Great grand nephew Dale Swan is humbled by the life and experience of his ancestor Anna Swan and believes there is much to learn from her legacy.

Acceptance, tolerance, and living well are lessons learned from the life of Anna Swan Bates, born on August 6, 1846, to Ann and Alexander Swan of Colchester county, Nova Scotia. She was one of thirteen children born to the Swans, who moved to New Annan, N.S., when Anna was young. She was the only one not of average size. At birth she weighed six kilograms (13 pounds), by the age of four she stood 1.4 meters (4’ 6”) and she would reach 2.4 meters (7’ 11”) by adulthood.
Now is the perfect time to revisit her story as a reminder to practice kindness and to move past judgments based on differences.
The story of Anna Swan is a story of perseverance, grace, and kindness. A young girl from a small village, she travelled the world, became well educated, and married the man she loved. Her romance with Martin von Buren Bates blossomed aboard the ship, City of Brussels, in 1871 while they were crossing the Atlantic to tour in Europe.

Described as “the Nova Scotian Giantess,” Anna was more than a woman of great height. The Anna Swan Museum in the Creamery Square Heritage Centre, Tatamagouche, displays artifacts from Anna’s 41 years and recounts the story of her life. Her great grand-nephew, Dale Swan, volunteers there, and speaks of her fondly. He reminds visitors that Anna wasn’t a “freak,” a term widely used during her life, but a person, a human being of great character. “A real lady,” he says.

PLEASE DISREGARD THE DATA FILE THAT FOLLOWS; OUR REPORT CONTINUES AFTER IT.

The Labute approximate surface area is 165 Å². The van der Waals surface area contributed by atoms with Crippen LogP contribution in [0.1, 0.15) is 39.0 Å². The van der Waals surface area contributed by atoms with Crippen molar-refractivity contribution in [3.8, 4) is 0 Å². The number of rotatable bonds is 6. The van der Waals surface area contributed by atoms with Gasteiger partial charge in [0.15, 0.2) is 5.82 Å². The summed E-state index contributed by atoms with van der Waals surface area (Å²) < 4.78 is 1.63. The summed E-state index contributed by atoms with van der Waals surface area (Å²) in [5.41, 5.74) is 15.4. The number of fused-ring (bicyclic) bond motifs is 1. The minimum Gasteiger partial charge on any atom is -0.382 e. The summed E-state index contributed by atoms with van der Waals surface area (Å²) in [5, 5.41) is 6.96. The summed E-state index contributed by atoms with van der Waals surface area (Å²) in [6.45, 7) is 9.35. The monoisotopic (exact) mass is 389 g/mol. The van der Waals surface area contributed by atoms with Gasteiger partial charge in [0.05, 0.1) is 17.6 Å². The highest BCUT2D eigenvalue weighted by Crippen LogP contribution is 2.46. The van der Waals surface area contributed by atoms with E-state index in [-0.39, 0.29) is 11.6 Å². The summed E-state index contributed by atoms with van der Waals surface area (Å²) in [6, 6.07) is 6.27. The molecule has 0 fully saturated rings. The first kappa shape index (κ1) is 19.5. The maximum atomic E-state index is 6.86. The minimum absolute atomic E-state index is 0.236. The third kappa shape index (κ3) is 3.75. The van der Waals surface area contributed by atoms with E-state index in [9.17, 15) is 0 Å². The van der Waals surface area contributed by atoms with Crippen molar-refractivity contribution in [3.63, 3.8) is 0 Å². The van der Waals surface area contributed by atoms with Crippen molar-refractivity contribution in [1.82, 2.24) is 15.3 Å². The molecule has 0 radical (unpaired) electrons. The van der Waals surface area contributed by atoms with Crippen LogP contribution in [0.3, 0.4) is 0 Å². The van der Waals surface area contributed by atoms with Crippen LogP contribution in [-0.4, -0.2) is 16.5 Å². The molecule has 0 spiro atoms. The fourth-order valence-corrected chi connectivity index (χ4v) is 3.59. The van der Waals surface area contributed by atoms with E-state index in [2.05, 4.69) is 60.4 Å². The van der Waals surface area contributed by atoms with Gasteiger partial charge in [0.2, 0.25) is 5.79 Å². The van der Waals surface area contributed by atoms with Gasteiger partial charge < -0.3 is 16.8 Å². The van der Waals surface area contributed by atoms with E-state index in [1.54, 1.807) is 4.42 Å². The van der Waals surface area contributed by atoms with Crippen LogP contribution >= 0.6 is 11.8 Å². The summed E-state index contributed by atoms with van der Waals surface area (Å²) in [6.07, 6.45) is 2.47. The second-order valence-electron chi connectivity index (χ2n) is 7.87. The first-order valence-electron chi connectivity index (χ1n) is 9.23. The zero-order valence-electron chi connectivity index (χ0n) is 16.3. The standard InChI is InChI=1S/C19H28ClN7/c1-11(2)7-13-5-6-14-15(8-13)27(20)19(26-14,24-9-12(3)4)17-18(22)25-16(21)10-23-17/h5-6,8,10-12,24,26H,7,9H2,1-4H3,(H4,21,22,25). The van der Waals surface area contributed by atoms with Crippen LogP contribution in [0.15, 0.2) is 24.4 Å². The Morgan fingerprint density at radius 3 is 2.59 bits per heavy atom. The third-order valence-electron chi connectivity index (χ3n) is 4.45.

Dale grew up in the same house as his paternal grandfather, Selden Swan, Anna’s nephew. Selden never met the giantess as she had passed before his birth but, being part of a family of storytellers, he knew of her. Dale enjoyed these oral histories and became even more interested in Anna when on a class trip in grade 12 he saw Anna’s shoe on display at the Citadel. Dale went on to become a teacher, something Anna had dreamt of for herself.
When Anna left her home with her customized furniture crafted by her father and the comfort of friends who accepted her differences to attend Normal School in Truro in 1861, to become a teacher, things were different. The furnishings in the average-sized home of her Aunt and the desks at school were uncomfortable. Being constantly questioned or mocked for her appearance, Anna chose to return to New Annan. Her parents encouraged tolerance and urged her to rise above the taunts. Her maternal Grandmother Graham, from Scotland, agreed, “Stand tall, lass and be proud of your highland ancestry.”